Gals with guns is a familiar exploitation combination, but it’s all in how they use them. In this case, the main assassin, Sam, is portrayed by Karen Gillan (of the “Jumanji”
and “Guardians of the Galaxy” franchises), a very dangerous person who inadvertently kills the wrong guy.
Those events complicate Sam’s relationship with a shadowy outfit known as The Firm, headed by a character played by Paul Giamatti. “When they need someone to clean up their mess, they send me,” Sam explains in voiceover.
Unfortunately, Sam makes a mess of her own by killing the son of a rival cabal, leaving its leader hellbent on revenge. At the same time one of her missions goes awry, leaving Sam as the reluctant protector of an eight-year-old girl (Chloe Coleman), adding an extra degree of difficulty to staying alive when the bad guys decide to “send everybody” after her.
What to do? Well, there’s an unexpected visit from Sam’s long-lost mom, herself a master assassin named Scarlet (“Game of Thrones'” Lena Headey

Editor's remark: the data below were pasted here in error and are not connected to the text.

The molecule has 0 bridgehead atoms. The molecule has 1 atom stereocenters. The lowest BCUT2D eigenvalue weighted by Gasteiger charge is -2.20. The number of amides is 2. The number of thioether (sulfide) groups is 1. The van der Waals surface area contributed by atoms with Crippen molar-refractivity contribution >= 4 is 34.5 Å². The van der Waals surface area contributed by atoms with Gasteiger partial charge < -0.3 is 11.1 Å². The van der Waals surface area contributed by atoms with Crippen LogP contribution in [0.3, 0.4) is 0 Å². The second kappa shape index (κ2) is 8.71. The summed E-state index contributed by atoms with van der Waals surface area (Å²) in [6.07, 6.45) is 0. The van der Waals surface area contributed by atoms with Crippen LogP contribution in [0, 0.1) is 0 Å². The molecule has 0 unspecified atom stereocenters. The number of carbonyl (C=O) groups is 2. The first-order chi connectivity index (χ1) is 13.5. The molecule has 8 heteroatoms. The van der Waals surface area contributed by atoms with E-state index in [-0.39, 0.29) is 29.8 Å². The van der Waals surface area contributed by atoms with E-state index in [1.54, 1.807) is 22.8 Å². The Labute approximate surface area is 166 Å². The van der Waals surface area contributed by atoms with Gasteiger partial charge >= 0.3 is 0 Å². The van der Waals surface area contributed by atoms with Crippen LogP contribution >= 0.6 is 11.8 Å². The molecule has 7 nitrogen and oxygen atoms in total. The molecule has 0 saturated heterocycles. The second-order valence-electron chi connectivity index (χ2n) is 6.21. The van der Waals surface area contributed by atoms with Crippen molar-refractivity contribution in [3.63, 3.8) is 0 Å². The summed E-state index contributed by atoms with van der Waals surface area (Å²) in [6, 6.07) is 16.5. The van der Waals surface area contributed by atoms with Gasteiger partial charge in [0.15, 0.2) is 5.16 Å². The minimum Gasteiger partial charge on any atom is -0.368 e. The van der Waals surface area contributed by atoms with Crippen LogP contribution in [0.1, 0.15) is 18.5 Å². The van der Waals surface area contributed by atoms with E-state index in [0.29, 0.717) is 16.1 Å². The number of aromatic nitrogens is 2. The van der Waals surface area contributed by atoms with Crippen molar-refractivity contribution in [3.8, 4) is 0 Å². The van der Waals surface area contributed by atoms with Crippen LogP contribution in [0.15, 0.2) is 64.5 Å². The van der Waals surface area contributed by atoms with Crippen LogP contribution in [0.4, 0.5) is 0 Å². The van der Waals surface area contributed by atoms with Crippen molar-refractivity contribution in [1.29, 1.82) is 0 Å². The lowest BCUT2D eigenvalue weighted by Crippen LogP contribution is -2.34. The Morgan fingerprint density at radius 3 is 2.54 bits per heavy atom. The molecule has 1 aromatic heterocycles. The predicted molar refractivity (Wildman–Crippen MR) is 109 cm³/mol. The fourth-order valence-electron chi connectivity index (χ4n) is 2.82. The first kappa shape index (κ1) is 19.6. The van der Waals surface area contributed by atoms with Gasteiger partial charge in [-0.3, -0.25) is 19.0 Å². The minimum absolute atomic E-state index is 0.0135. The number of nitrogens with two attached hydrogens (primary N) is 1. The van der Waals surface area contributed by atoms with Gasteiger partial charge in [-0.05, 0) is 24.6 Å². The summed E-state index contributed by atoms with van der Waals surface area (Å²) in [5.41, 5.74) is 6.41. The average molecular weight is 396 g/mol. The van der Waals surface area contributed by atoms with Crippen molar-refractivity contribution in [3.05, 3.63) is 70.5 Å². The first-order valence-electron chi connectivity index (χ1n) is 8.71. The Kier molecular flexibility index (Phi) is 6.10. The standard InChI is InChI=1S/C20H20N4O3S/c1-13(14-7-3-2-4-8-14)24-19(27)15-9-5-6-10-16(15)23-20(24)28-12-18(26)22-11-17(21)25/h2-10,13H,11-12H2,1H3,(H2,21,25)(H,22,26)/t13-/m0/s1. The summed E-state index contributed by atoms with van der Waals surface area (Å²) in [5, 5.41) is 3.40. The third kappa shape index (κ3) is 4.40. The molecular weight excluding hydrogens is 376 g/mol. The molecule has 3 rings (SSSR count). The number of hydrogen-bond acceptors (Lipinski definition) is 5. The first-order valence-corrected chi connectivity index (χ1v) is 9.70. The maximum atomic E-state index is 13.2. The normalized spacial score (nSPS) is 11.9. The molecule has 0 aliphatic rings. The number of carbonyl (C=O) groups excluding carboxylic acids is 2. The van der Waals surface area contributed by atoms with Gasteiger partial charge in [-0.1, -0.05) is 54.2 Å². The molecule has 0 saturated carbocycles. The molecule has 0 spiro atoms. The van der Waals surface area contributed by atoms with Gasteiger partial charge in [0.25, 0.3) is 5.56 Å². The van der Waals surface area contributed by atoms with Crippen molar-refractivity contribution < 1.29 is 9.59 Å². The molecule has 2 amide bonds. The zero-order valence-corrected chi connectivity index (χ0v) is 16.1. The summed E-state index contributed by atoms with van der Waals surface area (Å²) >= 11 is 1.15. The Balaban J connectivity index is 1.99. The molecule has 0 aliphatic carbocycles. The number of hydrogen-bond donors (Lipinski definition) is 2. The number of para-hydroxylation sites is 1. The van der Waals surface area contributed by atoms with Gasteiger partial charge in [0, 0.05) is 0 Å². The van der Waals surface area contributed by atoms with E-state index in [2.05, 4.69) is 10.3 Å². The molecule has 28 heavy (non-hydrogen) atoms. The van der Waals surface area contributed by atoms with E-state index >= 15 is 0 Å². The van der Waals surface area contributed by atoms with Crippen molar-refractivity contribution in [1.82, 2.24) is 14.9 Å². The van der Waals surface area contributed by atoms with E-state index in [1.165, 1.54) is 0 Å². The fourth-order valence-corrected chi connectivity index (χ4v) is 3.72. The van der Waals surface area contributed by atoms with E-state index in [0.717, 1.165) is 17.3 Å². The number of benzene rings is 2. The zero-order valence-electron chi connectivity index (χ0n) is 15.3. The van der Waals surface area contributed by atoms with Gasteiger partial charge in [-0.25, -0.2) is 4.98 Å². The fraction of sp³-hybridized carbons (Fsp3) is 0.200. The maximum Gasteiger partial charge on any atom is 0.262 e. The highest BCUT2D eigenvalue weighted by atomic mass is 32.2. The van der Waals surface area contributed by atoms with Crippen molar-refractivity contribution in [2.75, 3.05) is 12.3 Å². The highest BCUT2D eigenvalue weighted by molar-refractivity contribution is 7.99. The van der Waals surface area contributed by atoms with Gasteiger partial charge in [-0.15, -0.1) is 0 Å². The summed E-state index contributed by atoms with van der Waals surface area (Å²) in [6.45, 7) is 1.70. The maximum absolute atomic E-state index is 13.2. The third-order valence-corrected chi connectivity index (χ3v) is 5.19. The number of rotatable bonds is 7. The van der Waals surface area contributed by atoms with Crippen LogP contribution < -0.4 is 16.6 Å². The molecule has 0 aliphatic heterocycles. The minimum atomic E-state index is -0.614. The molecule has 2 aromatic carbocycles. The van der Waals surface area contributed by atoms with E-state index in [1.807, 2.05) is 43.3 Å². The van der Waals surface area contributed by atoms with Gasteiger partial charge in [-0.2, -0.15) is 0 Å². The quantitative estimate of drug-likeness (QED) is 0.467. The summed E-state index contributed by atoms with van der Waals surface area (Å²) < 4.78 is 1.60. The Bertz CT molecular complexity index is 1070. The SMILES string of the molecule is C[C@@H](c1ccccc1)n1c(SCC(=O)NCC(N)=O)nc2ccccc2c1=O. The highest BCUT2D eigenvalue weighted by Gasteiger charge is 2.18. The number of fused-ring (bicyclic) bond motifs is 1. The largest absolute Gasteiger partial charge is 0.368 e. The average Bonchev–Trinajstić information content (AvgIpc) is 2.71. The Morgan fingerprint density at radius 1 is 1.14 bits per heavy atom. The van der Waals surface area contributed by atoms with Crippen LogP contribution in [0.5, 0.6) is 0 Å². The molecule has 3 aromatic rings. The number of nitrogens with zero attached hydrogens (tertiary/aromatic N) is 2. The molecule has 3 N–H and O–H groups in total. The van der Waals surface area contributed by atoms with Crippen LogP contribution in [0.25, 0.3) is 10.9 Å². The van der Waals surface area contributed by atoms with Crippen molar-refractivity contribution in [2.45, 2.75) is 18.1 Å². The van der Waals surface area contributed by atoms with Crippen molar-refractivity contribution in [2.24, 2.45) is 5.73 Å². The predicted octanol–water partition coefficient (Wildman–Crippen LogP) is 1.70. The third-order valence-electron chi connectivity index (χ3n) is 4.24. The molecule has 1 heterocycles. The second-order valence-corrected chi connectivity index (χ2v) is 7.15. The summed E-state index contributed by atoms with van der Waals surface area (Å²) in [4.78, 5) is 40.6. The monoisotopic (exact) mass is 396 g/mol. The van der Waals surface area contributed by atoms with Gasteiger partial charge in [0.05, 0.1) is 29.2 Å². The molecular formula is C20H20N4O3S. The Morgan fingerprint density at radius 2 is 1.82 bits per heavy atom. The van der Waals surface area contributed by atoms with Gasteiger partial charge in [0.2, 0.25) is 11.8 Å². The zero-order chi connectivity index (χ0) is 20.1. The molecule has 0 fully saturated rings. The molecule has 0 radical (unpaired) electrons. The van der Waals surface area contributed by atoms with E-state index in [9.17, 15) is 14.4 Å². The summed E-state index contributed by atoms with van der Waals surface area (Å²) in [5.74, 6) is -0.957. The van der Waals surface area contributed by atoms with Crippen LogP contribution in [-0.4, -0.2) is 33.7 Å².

), and the equally deadly aunties who raised her, played by Angela Bassett, Carla Gugino and Michelle Yeoh.
Israeli director/co-writer Navot Papushado has seemingly watched more than a few Quentin Tarantino and Guy Ritchie movies, bringing a similar dynamic to the proceedings in terms of kinetic violence peppered with absurdist comedy. A perfect example involves Sam’s battle with a trio of assailants at a bowling alley, which wracks up the score as well as the gore.
Admittedly, a few of those fight sequences go on — and on and on — reflecting the increasingly common attitude in such fare that anything worth doing is worth overdoing. The compensating factors include letting the actors sink their teeth and then some into these murderous roles, with particularly good banter/chemistry between Gillan and Headey, even if the latter’s technically a bit young to be her mom; and nice touches like playing Janis Joplin’s “Piece of My Heart” as accompaniment to one action scene.
Netflix scooped up the US rights to the movie, and its commitment to churn out titles has yielded a mixed track record creatively speaking, spread across a broad variety of genres. While this sort of no-frills action vehicle has its limits, “Gunpowder Milkshake” stands out by accomplishing precisely what it sets out to do — the kind of mindless treat, at least for those unfazed by the ridiculous body count, packed with a whole lot of bangs for the buck.
“Gunpowder Milkshake” premieres July 14 on Netflix in the US. It’s rated R.